“However beautiful the strategy, you should occasionally look at the results.” – Winston Churchill
I’ve spent some time lately speaking with various groups about change, things that drive successful change, things you can do to be better at making change, etc. I’ve run across a common theme with a number of those groups. It isn’t anything new, but it’s happened a lot lately so it’s in the front of my mind.
When I speak with people about successful change, one thing I always tell them is that I define ‘successful change’ a certain way: a significant change in how your business operates (not just getting a new office chair or rearranging your pencil drawer), and a significant change in the results you’re getting. What I’ve run into lately is a lot of people forgetting that last part.
Example: Someone mentioned to me that they had overhauled their process for evaluating and hiring talent. They had a number of bad experiences, turnover was high, etc., and they just felt like they needed to do something different. So they decided to bring in a new HR director, re-work their interview process, look for talent in different places, change benefits & pay – a whole laundry list of things.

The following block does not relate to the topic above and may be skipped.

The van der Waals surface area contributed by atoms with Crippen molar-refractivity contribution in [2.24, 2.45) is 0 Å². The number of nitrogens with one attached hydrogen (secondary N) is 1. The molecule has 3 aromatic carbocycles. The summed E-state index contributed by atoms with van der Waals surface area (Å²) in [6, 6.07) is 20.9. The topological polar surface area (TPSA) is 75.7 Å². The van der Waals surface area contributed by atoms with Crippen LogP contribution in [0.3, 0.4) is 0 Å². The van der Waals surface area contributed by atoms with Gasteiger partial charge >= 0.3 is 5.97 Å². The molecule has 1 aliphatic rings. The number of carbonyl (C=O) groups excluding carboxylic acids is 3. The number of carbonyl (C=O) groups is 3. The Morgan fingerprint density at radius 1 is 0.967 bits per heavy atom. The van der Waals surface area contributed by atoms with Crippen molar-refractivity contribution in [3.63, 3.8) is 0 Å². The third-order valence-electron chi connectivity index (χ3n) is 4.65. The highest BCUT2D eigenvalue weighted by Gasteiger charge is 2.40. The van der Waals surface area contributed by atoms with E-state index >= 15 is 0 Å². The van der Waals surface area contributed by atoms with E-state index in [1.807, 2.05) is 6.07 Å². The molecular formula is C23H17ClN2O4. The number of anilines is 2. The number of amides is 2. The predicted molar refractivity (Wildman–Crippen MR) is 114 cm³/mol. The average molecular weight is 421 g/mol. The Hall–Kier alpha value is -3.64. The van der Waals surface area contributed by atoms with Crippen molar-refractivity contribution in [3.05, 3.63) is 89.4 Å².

I asked them how the change process went. They said it was fantastic & they’d accomplished all those things & really felt good about their ability to make change. They said that now that they’d done all that work they could turn their attention to other things.
Then I asked how much their turnover rate had decreased and if those bad experiences had stopped happening. They looked at me for a minute, and then somebody quietly said that actually, turnover was higher, and they’d just spent a few hours in a meeting the previous day talking about how to handle a few ugly situations. In other words, none of the results had changed.
The point is that if you do a bunch of stuff differently, and the results don’t change, that’s not successful change. That’s a bunch of extra work with no benefit. At some point you have to evaluate the results and decide if your change is working or if you need to try something else. You’ve perhaps changed how you do things, but you haven’t implemented successful change.
So here’s the takeaway: Don’t just assume that because you’re doing something new or differently that you’ve successfully made change. Measure the results. Compare them to your original vision for whatever change you made (you had a vision, right?). Did you get what you want? Or did you just do a bunch of work with no result?
The goal is a great business, so make sure you haven’t stopped short of the goal. If the results aren’t there, head back to the drawing board. Don’t be satisfied with anything short of success.